The Lure of Marlene Dietrich: Exhibit Review



Photo by Eugene Robert Richee, Portrait of Marlene Dietrich for Morocco, 1930. Collection Pierre Passebon.

Play The Part: Marlene Dietrich
International Center of Photography
September 29, 2023- January 8 2024
Location: 79 Essex Street, NYC



Play The Part: Marlene Dietrich, on view at the International Center of Photography (ICP), is an exhibit that focuses on Dietrich’s evolving public persona as reflected in 250 photographs spanning the years 1905-1978. The collector, Pierre Passebon, has provided the photographs for the show. Passebon’s collections offers viewers a window into Dietrich’s construction and presentation of her public self. His collection includes photographs by George Hurrell, Eugene Robert Richee, William Walling as well as Richard Avedon, Cecil Beaton, Irving Penn, Lee Miller, and Eve Arnold. Passebon’s book Obsession: Marlene Dietrich: The Pierre Passebon Collection (2017) is available for purchase at the ICP.

The exhibit occupies an entire floor of the ICP. Beginning with photographs of Marlene’s childhood in Berlin in 1905, we are offered decade-by-decade documenting of her development as a public figure from her early Weimar days to the final photograph of her as an elderly woman. The images reveal the multiple parts Marlene presented to the world as she carefully molded her presentation of self. She used camera angles, lighting, shadows, fashion, and sexual and gender ambiguity to beguile and mystify her audiences. We see Marlene in the 1930 film Morocco, in top hat and tails, kissing a woman on the lips while simultaneously flirting with a man. In The Blue Angel (1930) she is the temptress who destroys her besotted lover.

As an actor in the Hollywood dream factory, she played roles that teased, dared, and flirted with audiences. She bucked the Hollywood studio system as well as subverted the censorious Hays Code with her gender-bending, trouser-defying behavior.

The photographs also explore her work with the USO during World War II. She toured throughout Europe, entertaining troops and helping refugees escape the Nazi war machine. She despised Hitler and the Nazis and renounced her German citizenship, so she became an American citizen. In 1947, She was the first woman to be given the Medal of Freedom.

Photography by George Hurrell, Marlene Dietrich, 1937. Collection Pierre Passebon.

As she aged, she developed her cabaret act wherein she toured Las Vegas and major European music halls. We see photos of her performing at various venues. She played the part of the chanteuse brilliantly and attracted standing room only crowds.

This exhibit focuses on Dietrich’s love of the photograph as the penultimate vehicle for achieving control over the construction and representation of the performing self. She distinguished between the public self (the self that she displayed in real time) and the performative self, or the perfected self that could be confected into a legend, or a myth. The photograph was the perfect vehicle for this dual expression because she could edit and technically master the image to achieve a desired perspective of herself.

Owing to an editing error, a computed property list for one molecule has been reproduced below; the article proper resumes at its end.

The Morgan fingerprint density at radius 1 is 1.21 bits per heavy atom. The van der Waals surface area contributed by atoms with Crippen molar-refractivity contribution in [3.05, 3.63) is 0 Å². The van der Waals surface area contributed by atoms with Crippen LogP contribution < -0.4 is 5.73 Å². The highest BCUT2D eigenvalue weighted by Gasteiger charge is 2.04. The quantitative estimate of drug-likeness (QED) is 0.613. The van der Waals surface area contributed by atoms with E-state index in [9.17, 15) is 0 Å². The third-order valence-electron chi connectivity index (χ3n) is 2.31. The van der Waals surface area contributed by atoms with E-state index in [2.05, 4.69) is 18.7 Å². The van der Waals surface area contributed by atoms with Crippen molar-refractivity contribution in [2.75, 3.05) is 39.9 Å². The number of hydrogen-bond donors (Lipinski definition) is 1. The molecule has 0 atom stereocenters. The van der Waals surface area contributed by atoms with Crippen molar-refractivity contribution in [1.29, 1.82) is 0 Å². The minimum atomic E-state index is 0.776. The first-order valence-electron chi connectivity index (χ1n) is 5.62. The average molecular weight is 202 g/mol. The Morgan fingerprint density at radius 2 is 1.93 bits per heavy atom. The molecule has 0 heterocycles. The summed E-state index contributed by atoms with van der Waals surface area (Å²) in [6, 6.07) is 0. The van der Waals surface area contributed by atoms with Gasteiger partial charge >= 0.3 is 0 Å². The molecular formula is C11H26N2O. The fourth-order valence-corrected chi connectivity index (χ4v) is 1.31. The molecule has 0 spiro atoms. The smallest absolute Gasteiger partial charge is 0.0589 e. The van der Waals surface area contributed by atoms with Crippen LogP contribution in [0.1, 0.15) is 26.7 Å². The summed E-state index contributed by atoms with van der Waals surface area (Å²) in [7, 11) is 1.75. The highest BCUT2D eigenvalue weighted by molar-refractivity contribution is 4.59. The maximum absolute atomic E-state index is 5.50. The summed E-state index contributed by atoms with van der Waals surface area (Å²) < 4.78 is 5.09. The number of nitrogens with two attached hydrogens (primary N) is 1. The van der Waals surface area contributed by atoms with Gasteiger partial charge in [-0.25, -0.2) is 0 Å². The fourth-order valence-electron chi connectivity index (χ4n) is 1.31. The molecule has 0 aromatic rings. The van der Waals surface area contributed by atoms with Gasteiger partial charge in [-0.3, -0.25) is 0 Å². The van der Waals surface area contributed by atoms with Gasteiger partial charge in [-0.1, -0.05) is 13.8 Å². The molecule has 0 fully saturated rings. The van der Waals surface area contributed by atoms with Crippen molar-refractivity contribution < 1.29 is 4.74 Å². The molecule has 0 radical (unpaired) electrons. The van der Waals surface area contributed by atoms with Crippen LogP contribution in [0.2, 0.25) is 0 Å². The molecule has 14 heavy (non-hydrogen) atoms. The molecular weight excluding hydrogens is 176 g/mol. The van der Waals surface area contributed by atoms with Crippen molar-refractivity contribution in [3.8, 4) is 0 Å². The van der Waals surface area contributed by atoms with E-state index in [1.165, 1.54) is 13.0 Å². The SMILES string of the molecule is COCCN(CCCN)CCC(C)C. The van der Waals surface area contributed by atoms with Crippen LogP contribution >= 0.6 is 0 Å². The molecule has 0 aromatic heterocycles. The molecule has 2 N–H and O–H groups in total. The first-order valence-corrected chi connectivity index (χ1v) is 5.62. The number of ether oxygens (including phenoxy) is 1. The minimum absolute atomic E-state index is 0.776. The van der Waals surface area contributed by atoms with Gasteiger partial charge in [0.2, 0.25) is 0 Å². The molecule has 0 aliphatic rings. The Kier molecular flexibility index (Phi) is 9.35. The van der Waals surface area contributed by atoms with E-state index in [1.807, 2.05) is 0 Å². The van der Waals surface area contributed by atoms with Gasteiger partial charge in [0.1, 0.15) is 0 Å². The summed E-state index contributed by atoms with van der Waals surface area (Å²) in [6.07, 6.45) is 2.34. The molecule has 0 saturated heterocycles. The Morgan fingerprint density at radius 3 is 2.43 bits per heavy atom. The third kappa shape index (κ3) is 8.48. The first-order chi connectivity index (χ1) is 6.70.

Such intentional imagery has the power to conquer aging and death. Her photographs became a medium to achieve immortality. Marlene found a way to become mythic and at one with the gods and goddesses of glamour and myth.

The film critic Andrew Sarris called Dietrich the “Empress of Desire.” He saw her performative self as the embodiment of all that we desire but may or may not allow ourselves to act out in our lives. She was desired by both men and women. She played roles that were filled with contradictory if not paradoxical needs and wants: mother/prostitute; gender/sexually fluid flirt; world weary yet romantic lover.

The first time I saw Dietrich in a movie was at a seedy art house venue in Manhattan. I was in college, on one of those endless breaks between classes. The film was Morocco. At first, I thought the movie really old-fashioned, but then Dietrich entered the frame. She was dressed in a top hat and tails and sported a flower. She sang and started walking over to the seated crowd. The next thing I knew she went over to woman and without warning planted a kiss on her lips. I was transfixed by the scene; I had never seen a woman kiss another woman like that on the screen.

I found myself titillated, filled with desire and embarrassed for having such feelings. This was the 1970s, and I was not supposed to have such feelings. Yet, here was Dietrich, acting out her desire on the silver screen in 1930. She had defied convention and she managed not only to get away with it, but became a star because of it.

Her defiance of convention or more positively her validation of desire through her use of film as well as the photograph allowed viewers to vicariously experience their own repressed needs and desires. As a matter of fact, she gave desire a patina of glamor and blessing.

Playing The Part: Marlene Dietrich is an exhibition that asks us to think about how images made in the films and photographs of Marlene Dietrich functioned to ultimately ‘play the part’ in the construction of the legend of Marlene Dietrich. She would not allow anyone to photograph her in her old age. Maximillian Schell attempted to do so in his documentary Marlene (1984) but she would not let him film her. She wanted to be remembered as the perfected performative self as depicted in her photographs and films and not as the aging mortal. She maintained control of her image until the end of her life. In so doing, she managed to overcome the vicissitudes of time and remain an immortal legend. For me, she was not only, as Sarris calls her “Empress of Desire,” but also “Empress of Queerness,” she who challenged the norms of desire.


Irene Javors is a frequent contributor to The G&LR.